One of the main propaganda themes of President Donald Trump during his frequent trips to Europe ever since he entered the White House in January 2017 has been criticizing NATO member states for failing to spend 2% of their GDP on defense and military issues. In particular, Trump has sharply criticized Germany as Europe’s largest economy and the most important country in the European Union and NATO.

The Germans currently spend about 1.3 to 1.4 percent of their GDP on defense. Of course, Berlin has repeatedly promised to increase this to two percent, but in practice it has not yet done this. That is why it was almost two months ago that the President of the United States suddenly announced that he would lower the number of American troops in Germany from 34,000 to 22,000. The Pentagon later raised the issue, with Secretary of Defense Mark Esper announcing that some of the troops would return to the United States and that some would be relocated to other European countries, including Italy, Poland and the Baltic republics.

But it seems that the main goal of the United States, which, of course, was fulfilled under the pretext of Germany’s failure to stick to its defense commitments, is basically to increase the number of its troops in Eastern Europe, especially in the Baltic states of Latvia, Lithuania and Estonia, as well as Poland. It serves as a barrier between the West and Russia. The Poles are deeply afraid of Russian threats, especially after the Ukraine crisis, given their experiences during World War II that a tacit agreement was reached between Stalin and Hitler over the partition of Poland. Therefore, the Poles seek to increase security guarantees, especially to boost the presence of NATO forces in the country.

The United States, as the most important member of NATO, which, of course, pursues its own interests and goals from the siege of Russia and increasing confrontation with this country, aligns its goal with Poland, and we see that at least 1,000 to 1,500 of American troops will be transferred to Poland. In fact another part of the American forces will be present in Poland on a rotating basis. Washington’s move has provoked reaction from Russia, and the Kremlin has warned the United States in this regard.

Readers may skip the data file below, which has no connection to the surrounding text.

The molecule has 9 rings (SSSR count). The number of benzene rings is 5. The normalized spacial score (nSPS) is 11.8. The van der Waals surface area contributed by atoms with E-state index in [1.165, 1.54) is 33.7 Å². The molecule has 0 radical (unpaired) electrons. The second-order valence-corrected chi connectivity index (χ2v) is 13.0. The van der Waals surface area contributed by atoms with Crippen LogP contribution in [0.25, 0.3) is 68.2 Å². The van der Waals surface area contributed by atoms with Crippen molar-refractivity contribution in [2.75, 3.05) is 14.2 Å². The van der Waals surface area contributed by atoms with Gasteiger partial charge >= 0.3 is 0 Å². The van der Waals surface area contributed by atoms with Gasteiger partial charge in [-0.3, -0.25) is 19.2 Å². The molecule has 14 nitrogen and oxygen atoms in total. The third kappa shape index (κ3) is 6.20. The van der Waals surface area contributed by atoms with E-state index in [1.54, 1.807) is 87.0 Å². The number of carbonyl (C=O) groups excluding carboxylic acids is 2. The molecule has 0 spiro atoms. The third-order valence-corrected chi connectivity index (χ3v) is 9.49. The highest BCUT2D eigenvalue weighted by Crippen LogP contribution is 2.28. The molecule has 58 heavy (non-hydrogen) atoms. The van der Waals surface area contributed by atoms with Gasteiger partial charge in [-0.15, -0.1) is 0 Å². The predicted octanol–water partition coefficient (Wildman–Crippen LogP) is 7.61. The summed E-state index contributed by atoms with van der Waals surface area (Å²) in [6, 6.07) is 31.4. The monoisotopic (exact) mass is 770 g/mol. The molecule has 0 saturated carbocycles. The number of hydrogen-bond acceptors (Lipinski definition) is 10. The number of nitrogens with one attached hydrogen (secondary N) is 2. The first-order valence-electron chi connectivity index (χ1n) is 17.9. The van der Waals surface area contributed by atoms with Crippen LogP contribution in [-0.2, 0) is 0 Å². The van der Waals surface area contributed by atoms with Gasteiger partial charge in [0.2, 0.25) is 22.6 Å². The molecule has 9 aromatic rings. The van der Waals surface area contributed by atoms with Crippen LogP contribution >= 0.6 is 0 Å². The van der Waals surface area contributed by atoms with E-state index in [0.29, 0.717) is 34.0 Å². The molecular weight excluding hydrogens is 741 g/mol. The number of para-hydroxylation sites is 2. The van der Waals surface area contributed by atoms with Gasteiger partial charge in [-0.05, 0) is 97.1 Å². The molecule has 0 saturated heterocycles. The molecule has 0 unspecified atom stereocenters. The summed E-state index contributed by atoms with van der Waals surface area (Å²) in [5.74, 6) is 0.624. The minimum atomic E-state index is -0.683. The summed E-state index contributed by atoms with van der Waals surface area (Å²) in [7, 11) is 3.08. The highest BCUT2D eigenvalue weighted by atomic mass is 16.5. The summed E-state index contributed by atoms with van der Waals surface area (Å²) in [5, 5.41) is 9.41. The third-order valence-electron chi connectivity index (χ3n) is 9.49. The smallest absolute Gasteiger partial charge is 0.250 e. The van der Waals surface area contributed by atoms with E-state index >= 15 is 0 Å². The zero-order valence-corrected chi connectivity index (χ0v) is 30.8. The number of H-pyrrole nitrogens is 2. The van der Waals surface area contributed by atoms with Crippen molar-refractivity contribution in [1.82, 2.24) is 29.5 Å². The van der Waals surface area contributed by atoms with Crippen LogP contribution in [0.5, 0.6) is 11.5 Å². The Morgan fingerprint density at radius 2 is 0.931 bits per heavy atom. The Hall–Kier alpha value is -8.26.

Recently, Russian Foreign Minister Sergei Lavrov stressed that NATO seeks to increase confrontation with Russia and expand Eastward. This raises Moscow’s sensitivity to the West’s real intentions and reveals the reasons for the growing military presence, the strengthening of the military, and the growing trend of heavy military equipment depots in the Baltic states and Poland.

It is now clear that it is the Americans who have provoked Russia and increased confrontation with Moscow in Eastern Europe. Perhaps one of the goals of the United States is to divert Moscow’s attention to Russia’s western borders, forcing the Russians to devote a significant portion of their forces and equipment, as well as their military budget, to the western borders. The Americans had a similar approach to the Soviet Union earlier in the Cold War and tried to destroy the Soviet economy by creating a massive arms race, which they succeeded to do.

Of course, this US move, which means increasing the number of troops in Poland, must be analyzed along with other measures, especially withdrawal from the Intermediate-Range Nuclear Forces Treaty or INF; because these cases together indicate that the United States has a hand in the development and deployment of short-range and medium-range missiles equipped with low-power nuclear warheads. At the same time, it is speculated that the United States may deploy short- and medium-range missiles in countries such as Poland or the Baltic republics, which pose a direct threat to Russia’s national security, in the not-too-distant future, given that it is not subject to the restrictions of the INF. This, of course, will provoke a backlash from Russia, although the Russians have for several years, in response to the US deployment of anti-missile systems in Poland, deployed Alexander missile systems in two types of cruise and ballistic missiles in the Kaliningrad region, an area remote from Russia and near Poland. In general, the US military action in Europe seems to be one that will increase Russia’s presence and provoke reciprocal reactions. Undoubtedly, this strategy of the Trump administration will not be in the interest of European security and international security.